Olsen plays Montgomery, an ordinary citizen of the very ordinary Wylie, Texas. She’s a devout Methodist who seems happy with her church and her husband Pat (Patrick Fugit), who’s a nice-but-bland individual. He likes to chuckle slightly at “The Love Boat,” and one gets the impression that such moments are the peak of excitement in his day, but he doesn’t mind it that way. One of the interesting elements of Kelley’s approach is in how the legendary creator captures mundanity that can still be satisfying; lives that are being lived everywhere that may not have a typically Hollywood degree of excitement but don’t seem to mind it. Even the affair that eventually leads to the murder has a fascinatingly practical air about it—two people who decide to start having sex the way they decide to bring muffins to a church social.
Those two people are Candy and Allan Gore (Plemons), the husband of Betty (Lily Rabe). After a few flirtations, Candy immediately asks Allan if they could start sleeping together. They have a few meetings about it, break down the pros & cons, and decide to go for it. Allan has had such a repressed sex life, even with a wife and children, that Candy is the first to use her tongue when she kisses him. There’s notable empathy for both people trying to break out of their suburban ruts with inherently human passions. And yet “Love & Death” is not a story of obsession. It seems clear that Kelley and company want to avoid that potential reading of the murder right from the beginning. Olsen’s version of Candy enjoys her time with Allan and regrets when it appears a support group has repaired the Gore marriage, but it’s not set up as simple as a love triangle with a jealous participant. This is far more complicated than that.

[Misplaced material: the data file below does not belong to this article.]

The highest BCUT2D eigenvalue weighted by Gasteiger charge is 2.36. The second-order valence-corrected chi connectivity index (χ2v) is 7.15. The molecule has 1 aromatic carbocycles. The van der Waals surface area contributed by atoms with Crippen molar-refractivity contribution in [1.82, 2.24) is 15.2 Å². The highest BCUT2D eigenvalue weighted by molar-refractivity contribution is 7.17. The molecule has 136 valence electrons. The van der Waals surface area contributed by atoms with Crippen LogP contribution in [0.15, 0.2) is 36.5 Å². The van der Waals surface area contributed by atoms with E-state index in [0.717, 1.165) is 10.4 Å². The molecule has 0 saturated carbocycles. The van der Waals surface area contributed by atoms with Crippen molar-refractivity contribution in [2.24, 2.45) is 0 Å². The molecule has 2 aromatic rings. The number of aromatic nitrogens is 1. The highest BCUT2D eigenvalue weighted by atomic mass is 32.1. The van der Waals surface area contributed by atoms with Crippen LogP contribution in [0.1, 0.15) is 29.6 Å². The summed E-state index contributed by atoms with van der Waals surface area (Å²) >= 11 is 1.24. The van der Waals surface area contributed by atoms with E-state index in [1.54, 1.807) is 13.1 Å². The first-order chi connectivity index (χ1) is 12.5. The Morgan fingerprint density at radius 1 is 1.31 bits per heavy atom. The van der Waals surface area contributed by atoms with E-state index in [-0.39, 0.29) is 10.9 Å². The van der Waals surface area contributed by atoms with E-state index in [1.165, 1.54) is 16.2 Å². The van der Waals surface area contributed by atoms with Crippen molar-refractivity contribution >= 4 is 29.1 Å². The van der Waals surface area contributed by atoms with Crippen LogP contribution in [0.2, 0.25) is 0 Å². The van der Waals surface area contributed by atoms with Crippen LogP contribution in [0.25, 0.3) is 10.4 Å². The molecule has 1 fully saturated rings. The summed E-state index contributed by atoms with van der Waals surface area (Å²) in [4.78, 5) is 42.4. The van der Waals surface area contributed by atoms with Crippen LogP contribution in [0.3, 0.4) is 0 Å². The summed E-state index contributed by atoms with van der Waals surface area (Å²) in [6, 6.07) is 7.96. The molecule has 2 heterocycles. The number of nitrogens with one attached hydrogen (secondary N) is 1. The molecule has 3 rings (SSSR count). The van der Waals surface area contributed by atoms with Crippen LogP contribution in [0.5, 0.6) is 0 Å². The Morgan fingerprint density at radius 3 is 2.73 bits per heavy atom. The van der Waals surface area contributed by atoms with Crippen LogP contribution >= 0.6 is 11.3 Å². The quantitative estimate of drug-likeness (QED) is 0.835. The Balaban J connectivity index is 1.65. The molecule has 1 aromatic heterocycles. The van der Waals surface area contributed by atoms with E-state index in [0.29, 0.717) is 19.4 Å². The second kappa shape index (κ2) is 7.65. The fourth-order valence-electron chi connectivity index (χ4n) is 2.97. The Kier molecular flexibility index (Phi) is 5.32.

Again, we know that Candy butchered Betty with an axe. Candy has always claimed self-defense. Betty found out about the affair and threatened her. Candy had to pull the ax away to save her own life. But did she have to strike Betty 41 times? Kelley gets to the crime in the middle of the seven-episode mini-series, which allows him to dive into what he’s always cared about most as a creator: The courtroom. “Love & Death” shifts its storytelling from churches and houses to the trial of Candy Montgomery, which allows for some excellent work by Tom Pelphrey as her attorney Don Crowder (somebody give him a “Law & Order”). The “Ozark” star is excellent at conveying the legal pitfalls he’s trying to avoid in a contentious trial of an admitted murderer.